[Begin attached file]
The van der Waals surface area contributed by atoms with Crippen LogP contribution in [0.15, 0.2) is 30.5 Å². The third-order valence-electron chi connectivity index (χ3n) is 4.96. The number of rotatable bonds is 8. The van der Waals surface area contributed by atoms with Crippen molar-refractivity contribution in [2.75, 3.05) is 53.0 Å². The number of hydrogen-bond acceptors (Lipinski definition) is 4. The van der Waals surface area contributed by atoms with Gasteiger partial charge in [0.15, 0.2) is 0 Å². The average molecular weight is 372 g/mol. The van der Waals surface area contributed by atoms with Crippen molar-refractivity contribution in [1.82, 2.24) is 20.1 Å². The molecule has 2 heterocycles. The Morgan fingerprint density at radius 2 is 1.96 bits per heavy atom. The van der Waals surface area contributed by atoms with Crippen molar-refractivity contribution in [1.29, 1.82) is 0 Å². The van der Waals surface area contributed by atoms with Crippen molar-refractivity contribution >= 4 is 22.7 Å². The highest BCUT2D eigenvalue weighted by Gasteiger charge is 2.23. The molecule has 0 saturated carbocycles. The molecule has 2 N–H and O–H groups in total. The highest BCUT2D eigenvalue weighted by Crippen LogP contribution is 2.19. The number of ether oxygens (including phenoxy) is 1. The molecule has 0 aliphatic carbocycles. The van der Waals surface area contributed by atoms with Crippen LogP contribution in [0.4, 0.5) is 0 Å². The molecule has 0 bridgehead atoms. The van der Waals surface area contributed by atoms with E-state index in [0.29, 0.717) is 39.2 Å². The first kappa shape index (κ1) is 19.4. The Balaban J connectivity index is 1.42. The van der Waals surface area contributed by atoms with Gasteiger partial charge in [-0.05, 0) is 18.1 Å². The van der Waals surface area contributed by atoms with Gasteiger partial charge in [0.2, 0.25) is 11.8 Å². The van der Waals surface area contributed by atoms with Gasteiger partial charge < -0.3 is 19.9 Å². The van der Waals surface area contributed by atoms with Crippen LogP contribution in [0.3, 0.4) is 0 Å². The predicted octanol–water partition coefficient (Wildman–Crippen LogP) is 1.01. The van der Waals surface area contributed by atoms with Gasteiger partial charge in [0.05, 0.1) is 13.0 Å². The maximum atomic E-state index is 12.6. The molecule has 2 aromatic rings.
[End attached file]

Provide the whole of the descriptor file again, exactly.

The van der Waals surface area contributed by atoms with Crippen LogP contribution in [0.15, 0.2) is 30.5 Å². The third-order valence-electron chi connectivity index (χ3n) is 4.96. The number of rotatable bonds is 8. The van der Waals surface area contributed by atoms with Crippen molar-refractivity contribution in [2.75, 3.05) is 53.0 Å². The number of hydrogen-bond acceptors (Lipinski definition) is 4. The van der Waals surface area contributed by atoms with Gasteiger partial charge in [0.15, 0.2) is 0 Å². The average molecular weight is 372 g/mol. The van der Waals surface area contributed by atoms with Crippen molar-refractivity contribution in [1.82, 2.24) is 20.1 Å². The molecule has 2 heterocycles. The Morgan fingerprint density at radius 2 is 1.96 bits per heavy atom. The van der Waals surface area contributed by atoms with Crippen molar-refractivity contribution in [1.29, 1.82) is 0 Å². The van der Waals surface area contributed by atoms with Crippen molar-refractivity contribution >= 4 is 22.7 Å². The highest BCUT2D eigenvalue weighted by Gasteiger charge is 2.23. The molecule has 0 saturated carbocycles. The molecule has 2 N–H and O–H groups in total. The highest BCUT2D eigenvalue weighted by Crippen LogP contribution is 2.19. The number of ether oxygens (including phenoxy) is 1. The molecule has 0 aliphatic carbocycles. The van der Waals surface area contributed by atoms with Crippen LogP contribution in [0.4, 0.5) is 0 Å². The molecule has 0 bridgehead atoms. The van der Waals surface area contributed by atoms with E-state index in [0.29, 0.717) is 39.2 Å². The first kappa shape index (κ1) is 19.4. The Balaban J connectivity index is 1.42. The van der Waals surface area contributed by atoms with Gasteiger partial charge in [-0.05, 0) is 18.1 Å². The van der Waals surface area contributed by atoms with Gasteiger partial charge in [0.2, 0.25) is 11.8 Å². The van der Waals surface area contributed by atoms with Gasteiger partial charge < -0.3 is 19.9 Å². The van der Waals surface area contributed by atoms with Crippen LogP contribution in [0.3, 0.4) is 0 Å². The predicted octanol–water partition coefficient (Wildman–Crippen LogP) is 1.01. The van der Waals surface area contributed by atoms with Gasteiger partial charge in [0.05, 0.1) is 13.0 Å². The maximum atomic E-state index is 12.6. The molecule has 2 aromatic rings.